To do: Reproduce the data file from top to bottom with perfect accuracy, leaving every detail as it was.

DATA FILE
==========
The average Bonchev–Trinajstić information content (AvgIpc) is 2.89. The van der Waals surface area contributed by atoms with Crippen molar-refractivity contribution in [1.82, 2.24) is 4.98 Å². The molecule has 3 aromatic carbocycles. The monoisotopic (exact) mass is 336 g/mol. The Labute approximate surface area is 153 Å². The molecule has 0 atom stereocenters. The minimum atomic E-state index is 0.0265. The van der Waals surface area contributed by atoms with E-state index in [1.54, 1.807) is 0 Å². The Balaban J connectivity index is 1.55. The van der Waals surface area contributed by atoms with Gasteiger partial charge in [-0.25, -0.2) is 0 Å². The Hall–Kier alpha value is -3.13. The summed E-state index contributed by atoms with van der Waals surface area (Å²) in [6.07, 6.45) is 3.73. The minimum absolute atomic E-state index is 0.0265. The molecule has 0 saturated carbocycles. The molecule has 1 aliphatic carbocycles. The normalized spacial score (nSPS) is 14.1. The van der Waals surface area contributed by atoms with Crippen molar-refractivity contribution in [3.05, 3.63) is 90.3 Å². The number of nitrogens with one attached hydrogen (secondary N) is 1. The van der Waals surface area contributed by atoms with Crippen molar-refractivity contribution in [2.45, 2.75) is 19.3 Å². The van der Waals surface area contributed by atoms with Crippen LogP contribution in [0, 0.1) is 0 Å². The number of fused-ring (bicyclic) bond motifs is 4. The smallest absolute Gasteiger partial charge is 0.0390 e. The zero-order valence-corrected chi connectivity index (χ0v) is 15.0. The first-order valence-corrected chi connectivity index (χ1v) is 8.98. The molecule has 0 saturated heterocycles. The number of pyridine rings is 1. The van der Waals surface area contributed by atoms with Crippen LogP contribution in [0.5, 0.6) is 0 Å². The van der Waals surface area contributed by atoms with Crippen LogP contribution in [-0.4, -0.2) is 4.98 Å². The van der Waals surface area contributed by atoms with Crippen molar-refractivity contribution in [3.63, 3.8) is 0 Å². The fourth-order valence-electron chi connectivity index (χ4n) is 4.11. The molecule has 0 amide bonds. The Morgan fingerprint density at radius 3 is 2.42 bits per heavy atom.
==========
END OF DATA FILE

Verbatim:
The average Bonchev–Trinajstić information content (AvgIpc) is 2.89. The van der Waals surface area contributed by atoms with Crippen molar-refractivity contribution in [1.82, 2.24) is 4.98 Å². The molecule has 3 aromatic carbocycles. The monoisotopic (exact) mass is 336 g/mol. The Labute approximate surface area is 153 Å². The molecule has 0 atom stereocenters. The minimum atomic E-state index is 0.0265. The van der Waals surface area contributed by atoms with E-state index in [1.54, 1.807) is 0 Å². The Balaban J connectivity index is 1.55. The van der Waals surface area contributed by atoms with Gasteiger partial charge in [-0.25, -0.2) is 0 Å². The Hall–Kier alpha value is -3.13. The summed E-state index contributed by atoms with van der Waals surface area (Å²) in [6.07, 6.45) is 3.73. The minimum absolute atomic E-state index is 0.0265. The molecule has 0 saturated carbocycles. The molecule has 1 aliphatic carbocycles. The normalized spacial score (nSPS) is 14.1. The van der Waals surface area contributed by atoms with Crippen molar-refractivity contribution in [3.05, 3.63) is 90.3 Å². The number of nitrogens with one attached hydrogen (secondary N) is 1. The van der Waals surface area contributed by atoms with Crippen molar-refractivity contribution in [2.45, 2.75) is 19.3 Å². The van der Waals surface area contributed by atoms with Crippen LogP contribution in [0, 0.1) is 0 Å². The number of fused-ring (bicyclic) bond motifs is 4. The smallest absolute Gasteiger partial charge is 0.0390 e. The zero-order valence-corrected chi connectivity index (χ0v) is 15.0. The first-order valence-corrected chi connectivity index (χ1v) is 8.98. The molecule has 0 saturated heterocycles. The number of pyridine rings is 1. The van der Waals surface area contributed by atoms with Crippen LogP contribution in [0.5, 0.6) is 0 Å². The van der Waals surface area contributed by atoms with Crippen LogP contribution in [-0.4, -0.2) is 4.98 Å². The van der Waals surface area contributed by atoms with Crippen molar-refractivity contribution in [3.63, 3.8) is 0 Å². The fourth-order valence-electron chi connectivity index (χ4n) is 4.11. The molecule has 0 amide bonds. The Morgan fingerprint density at radius 3 is 2.42 bits per heavy atom.